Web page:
A federal judge’s ruling in Galveston County’s redistricting trial will impact how voting districts are drawn across Texas, from school districts to the state legislature.
Courtroom proceedings concluded Friday with the county’s legal team outlining to the judge how the plaintiffs failed to prove their case.
The trial centered on challenges to a map of commissioner precincts adopted by the Galveston County Commissioners Court in 2021.
A group of plaintiffs in three consolidated lawsuits accused the county of intentional racial discrimination because the county’s lone majority-minority commissioner precinct was eliminated.
U.S. District Court Judge Jeffery V. Brown presided over the two-week trial in Galveston.
“Plaintiffs have the burden of proof,” said attorney Joseph Russo, a member of the county’s legal team, after the final witness testified.
Russo told Judge Brown the plaintiffs failed to provide evidence that race was a predominant factor in drawing new precincts, which is required to prove racial gerrymandering under the 14th Amendment.
He also argued they did not meet the legal tests required under Section 2 of the Voting Rights Act to show a majority-minority district should be created.
“The Constitution gives Texas the power to do their own redistricting,” said Public Interest Legal Foundation President Christian Adams, another member of the county’s defense team, who spoke to the “totality of circumstances” plaintiffs must show to prove a Section 2 violation.
“Only in rare cases, like the Voting Rights Act, and after the plaintiffs carry a heavy burden of proof, may federal law dictate to Texas,” Adams said. “Plaintiffs have not carried that burden at all.”
The plaintiffs are the U.S. Department of Justice, local chapters of the NAACP and League of United Latin American Citizens (LULAC), and a group of current and former local office holders. The three suits were consolidated as Petteway v. Galveston County.
Plaintiffs sued after the county redrew district lines following the 2020 Census to rebalance the population equally among the four commissioner precincts.
Precinct 3, represented by the county’s lone Democrat commissioner, changed from being the only majority-minority precinct to majority Anglo after the redraw.
One of the plaintiffs’ expert witnesses testified during the first week of the trial that the county’s redistricting plan was a “textbook case of racial gerrymandering.”
During the second week of the trial, defense witnesses—including the demographer who drew the new precinct boundaries—testified that race “was not in any way a factor” in creating the maps.
Neither black nor Hispanic residents are a large enough percentage of Galveston County’s population to create a single-minority district. Growth in the county since 2010 has been predominantly Anglo and Republican, making it more difficult to maintain a safe-Democrat minority district.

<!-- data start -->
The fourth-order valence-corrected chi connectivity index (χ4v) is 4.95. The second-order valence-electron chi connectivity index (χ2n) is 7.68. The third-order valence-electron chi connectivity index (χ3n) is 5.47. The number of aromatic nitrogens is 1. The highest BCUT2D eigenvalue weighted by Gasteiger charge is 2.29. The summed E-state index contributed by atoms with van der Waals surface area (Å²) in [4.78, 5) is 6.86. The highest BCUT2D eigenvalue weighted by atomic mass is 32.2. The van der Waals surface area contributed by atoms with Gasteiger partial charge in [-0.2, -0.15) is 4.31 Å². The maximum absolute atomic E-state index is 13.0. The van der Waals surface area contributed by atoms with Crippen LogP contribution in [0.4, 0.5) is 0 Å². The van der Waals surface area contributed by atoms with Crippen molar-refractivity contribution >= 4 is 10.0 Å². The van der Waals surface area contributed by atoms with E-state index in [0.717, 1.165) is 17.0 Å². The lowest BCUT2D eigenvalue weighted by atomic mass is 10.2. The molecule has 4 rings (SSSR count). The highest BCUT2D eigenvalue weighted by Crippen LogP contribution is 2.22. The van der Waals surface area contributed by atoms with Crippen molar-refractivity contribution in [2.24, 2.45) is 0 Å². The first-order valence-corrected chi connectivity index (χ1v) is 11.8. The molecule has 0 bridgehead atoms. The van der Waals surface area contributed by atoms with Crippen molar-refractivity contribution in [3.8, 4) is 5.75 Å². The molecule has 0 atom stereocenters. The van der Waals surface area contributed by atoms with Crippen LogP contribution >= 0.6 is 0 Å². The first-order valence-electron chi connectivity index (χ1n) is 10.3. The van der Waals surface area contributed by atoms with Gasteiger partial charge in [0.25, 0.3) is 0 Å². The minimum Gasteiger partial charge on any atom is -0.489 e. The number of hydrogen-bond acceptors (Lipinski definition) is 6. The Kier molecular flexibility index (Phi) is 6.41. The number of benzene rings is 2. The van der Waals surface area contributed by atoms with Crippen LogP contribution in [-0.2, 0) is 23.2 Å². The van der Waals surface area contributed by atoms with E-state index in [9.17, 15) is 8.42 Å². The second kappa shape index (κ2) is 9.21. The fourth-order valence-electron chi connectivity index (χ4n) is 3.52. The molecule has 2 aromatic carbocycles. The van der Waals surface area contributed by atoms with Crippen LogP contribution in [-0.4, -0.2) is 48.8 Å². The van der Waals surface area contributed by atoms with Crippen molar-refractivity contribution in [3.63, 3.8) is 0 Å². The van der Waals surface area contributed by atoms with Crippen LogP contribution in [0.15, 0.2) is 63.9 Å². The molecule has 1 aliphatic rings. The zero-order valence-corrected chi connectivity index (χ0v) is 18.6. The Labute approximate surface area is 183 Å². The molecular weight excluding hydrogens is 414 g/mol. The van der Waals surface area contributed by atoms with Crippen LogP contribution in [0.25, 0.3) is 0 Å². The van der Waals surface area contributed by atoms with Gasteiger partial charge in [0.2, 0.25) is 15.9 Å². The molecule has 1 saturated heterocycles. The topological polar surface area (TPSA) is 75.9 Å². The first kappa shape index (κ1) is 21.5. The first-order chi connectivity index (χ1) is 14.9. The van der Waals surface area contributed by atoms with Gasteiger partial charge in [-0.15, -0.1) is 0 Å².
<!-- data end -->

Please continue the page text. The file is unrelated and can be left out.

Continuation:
The county’s 2011 map was racially gerrymandered under the now-defunct Section 5 of the Voting Rights Act, after the DOJ objected to the county’s original plan under Section 5’s “preclearance” regime.
Dale Oldham, who served as legal counsel to Galveston County commissioners during their 2011 and 2021 redistricting, said the county avoided replicating the now-impermissible racial gerrymander by drawing lines based on non-racial data.
Plaintiffs pointed to the 2011 objection as proving a history of racial discrimination.
But Adams, who is also a former DOJ Voting Section attorney and now serves on the U.S. Commission on Civil Rights, responded, “An objection under the old Section 5 mandates, which the Supreme Court struck down as unconstitutional, is not proof of discrimination.”
“The Court held Texas shouldn’t even be subject to the preclearance requirement,” said Adams.
While Section 5 of the Voting Rights Act is no longer operative, Section 2 remains intact, prohibiting voting practices—including redistricting—that discriminate on the basis of race.
Racially polarized voting is one of the legal preconditions for requiring a majority-minority district under Section 2.
Plaintiffs’ experts testified that the county’s elections are racially polarized.
But an expert witness for the defense rebutted their conclusions.
John Alford, a Rice University political science professor who specializes in elections and voting behavior, testified that voting in Galveston County elections is polarized by party, not by race. Alford said black and Hispanic voters vote strongly for Democrat candidates and Anglos vote strongly for Republican candidates—regardless of the candidates’ race.
“What we see is a very classic pattern of polarization… a partisan polarization,” he said.
Also at issue is whether black and Hispanic voters can be grouped together as a single minority to meet the requirement for a majority-minority district to be created.
Galveston County’s case is challenging old rulings from the U.S. Fifth Circuit Court of Appeals (which hears cases from Texas, Louisiana, and Mississippi) that have allowed such “coalition” districts.
Other federal circuits do not allow using minority group coalitions to create what are almost always Democrat districts.
If Galveston prevails in its challenge to coalition districts, Democrats are likely to lose seats in the Texas Legislature and across all levels of government.
Defendants have indicated they want to push the issue at the Fifth Circuit to reverse decades of race-centric line-drawing in Texas. It could be brought to the U.S. Supreme Court if necessary, where they believe at least five Justices would be persuaded by Galveston’s argument.
“This is a very important case,” Judge Brown said at the trial’s conclusion.
Post-trial filings are due to the court on September 8 and 15, then the parties will await the judge’s ruling.
Meanwhile, commissioner Precincts 1 and 3 are on the November 2024 ballot. The filing period for candidates to run in the primary for those seats is November 11-December 11, 2023.